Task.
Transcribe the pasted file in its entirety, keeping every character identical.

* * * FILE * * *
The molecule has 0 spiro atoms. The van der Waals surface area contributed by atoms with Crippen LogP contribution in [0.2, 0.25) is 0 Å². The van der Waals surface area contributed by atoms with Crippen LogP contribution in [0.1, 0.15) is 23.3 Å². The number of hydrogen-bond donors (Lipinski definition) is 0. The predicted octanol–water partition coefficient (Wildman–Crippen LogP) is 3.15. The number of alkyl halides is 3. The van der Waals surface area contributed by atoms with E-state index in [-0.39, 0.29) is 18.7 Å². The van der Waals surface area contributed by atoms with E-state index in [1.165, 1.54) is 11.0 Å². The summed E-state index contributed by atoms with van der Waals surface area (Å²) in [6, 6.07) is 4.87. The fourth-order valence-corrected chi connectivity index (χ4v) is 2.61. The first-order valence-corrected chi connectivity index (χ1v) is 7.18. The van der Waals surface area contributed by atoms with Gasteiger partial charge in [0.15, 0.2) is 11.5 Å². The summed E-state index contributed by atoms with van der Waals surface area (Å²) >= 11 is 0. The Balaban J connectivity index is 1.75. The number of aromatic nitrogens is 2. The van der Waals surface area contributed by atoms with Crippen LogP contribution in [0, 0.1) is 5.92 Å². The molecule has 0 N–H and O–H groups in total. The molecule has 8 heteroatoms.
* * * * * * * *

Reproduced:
The molecule has 0 spiro atoms. The van der Waals surface area contributed by atoms with Crippen LogP contribution in [0.2, 0.25) is 0 Å². The van der Waals surface area contributed by atoms with Crippen LogP contribution in [0.1, 0.15) is 23.3 Å². The number of hydrogen-bond donors (Lipinski definition) is 0. The predicted octanol–water partition coefficient (Wildman–Crippen LogP) is 3.15. The number of alkyl halides is 3. The van der Waals surface area contributed by atoms with E-state index in [-0.39, 0.29) is 18.7 Å². The van der Waals surface area contributed by atoms with E-state index in [1.165, 1.54) is 11.0 Å². The summed E-state index contributed by atoms with van der Waals surface area (Å²) in [6, 6.07) is 4.87. The fourth-order valence-corrected chi connectivity index (χ4v) is 2.61. The first-order valence-corrected chi connectivity index (χ1v) is 7.18. The van der Waals surface area contributed by atoms with Gasteiger partial charge in [0.15, 0.2) is 11.5 Å². The summed E-state index contributed by atoms with van der Waals surface area (Å²) >= 11 is 0. The Balaban J connectivity index is 1.75. The number of aromatic nitrogens is 2. The van der Waals surface area contributed by atoms with Crippen LogP contribution in [0, 0.1) is 5.92 Å². The molecule has 0 N–H and O–H groups in total. The molecule has 8 heteroatoms.